Priti Patel has refused to deny speculation that she would run for the Tory party leadership.
The International Development Secretary said she disagreed with suggestions that Theresa May would not be Tory leader at the next election. But she did not rule out putting herself forward following reports that she could be a potential contender.
It comes as speculation about a possible contest refuses to go away, with Ms May in a weakened position and still yet to seal a deal to deliver a parliamentary majority.
Asked whether she would want to lead the party, Ms Patel told ITV's Peston on Sunday: "I am talking about getting on and doing a good job."
Sunday newspaper reports suggested some Tory MPs want a fresher face to be the next Conservative leader, as opposed to the main contenders like David Davis and Boris Johnson. Names in the frame include Ms Patel and ministers Dominic Raab and Jo Johnson, Boris’s brother.
Questioned on how long Ms May would stay as leader, Ms Patel said: "I'm pretty clear that we are in government, getting on with the job of government and actually – and really importantly right now – working with Theresa as Prime Minister to get on and do the job of leaving the European Union."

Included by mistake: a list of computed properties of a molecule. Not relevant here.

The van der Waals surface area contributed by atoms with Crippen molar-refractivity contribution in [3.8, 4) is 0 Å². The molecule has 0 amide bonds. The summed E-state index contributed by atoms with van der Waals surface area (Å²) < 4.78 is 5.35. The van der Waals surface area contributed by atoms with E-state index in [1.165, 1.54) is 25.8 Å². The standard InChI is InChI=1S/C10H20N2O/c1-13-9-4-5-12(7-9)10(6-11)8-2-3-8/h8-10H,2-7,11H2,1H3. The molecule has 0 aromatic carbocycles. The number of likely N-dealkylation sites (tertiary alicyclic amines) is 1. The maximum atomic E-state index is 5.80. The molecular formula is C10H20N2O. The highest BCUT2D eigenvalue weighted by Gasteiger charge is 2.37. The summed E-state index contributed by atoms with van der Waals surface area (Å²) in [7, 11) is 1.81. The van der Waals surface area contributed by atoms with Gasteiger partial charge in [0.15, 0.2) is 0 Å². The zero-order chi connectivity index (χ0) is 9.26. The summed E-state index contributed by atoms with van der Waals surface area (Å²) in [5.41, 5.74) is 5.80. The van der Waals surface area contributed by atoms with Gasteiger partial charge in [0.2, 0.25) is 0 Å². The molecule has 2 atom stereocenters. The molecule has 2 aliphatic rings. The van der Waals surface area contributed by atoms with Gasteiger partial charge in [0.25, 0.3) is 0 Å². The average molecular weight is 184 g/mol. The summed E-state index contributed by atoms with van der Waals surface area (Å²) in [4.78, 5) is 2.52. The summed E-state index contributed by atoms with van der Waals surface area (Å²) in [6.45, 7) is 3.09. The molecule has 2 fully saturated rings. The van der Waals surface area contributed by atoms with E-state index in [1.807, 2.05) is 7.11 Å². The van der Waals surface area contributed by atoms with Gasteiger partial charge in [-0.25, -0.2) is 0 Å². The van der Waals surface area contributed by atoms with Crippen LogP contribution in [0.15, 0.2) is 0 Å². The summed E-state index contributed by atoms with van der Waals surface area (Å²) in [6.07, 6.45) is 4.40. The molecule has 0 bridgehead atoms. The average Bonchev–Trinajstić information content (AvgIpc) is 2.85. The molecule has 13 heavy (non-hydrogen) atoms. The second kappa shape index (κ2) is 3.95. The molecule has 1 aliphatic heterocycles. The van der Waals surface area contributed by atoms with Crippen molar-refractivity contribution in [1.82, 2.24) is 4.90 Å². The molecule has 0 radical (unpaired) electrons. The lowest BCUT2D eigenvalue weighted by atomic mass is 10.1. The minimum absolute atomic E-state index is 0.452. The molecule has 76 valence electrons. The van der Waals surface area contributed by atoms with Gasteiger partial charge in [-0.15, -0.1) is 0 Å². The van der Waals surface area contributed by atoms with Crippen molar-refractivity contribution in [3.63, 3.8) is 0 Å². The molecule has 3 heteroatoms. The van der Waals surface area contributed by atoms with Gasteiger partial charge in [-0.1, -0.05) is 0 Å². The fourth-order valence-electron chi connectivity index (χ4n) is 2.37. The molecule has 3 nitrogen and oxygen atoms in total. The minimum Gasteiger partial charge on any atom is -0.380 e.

Pressed on claims that Ms May would not be the party's leader at the next election, she said: "I disagree – because the reality is we are living in quite unprecedented times. The reality is, and this is me speaking very frankly, I am focused on getting on with the job that needs to be done right now, I think as all government ministers are.
"There is a lot to do – we had the Queen's Speech on Wednesday, there were 27 bills in that speech, eight of them are related to leaving the European Union – that's a lot of work and that's a lot of focus in terms of all of us as a Government to really be knuckling down and getting on with the job."
She also defended Ms May's decision to call a snap general election, saying it was "absolutely not" a mistake. "Well, actually I take the view that the referendum happened last year, the British public voted very clearly to leave the European Union, and we should also remember that during the election campaign 80 per cent of the public voted for parties that want to leave the European Union," Ms Patel said.
"I don't think it was a mistake because we are now in the position where we are leaving the European Union."
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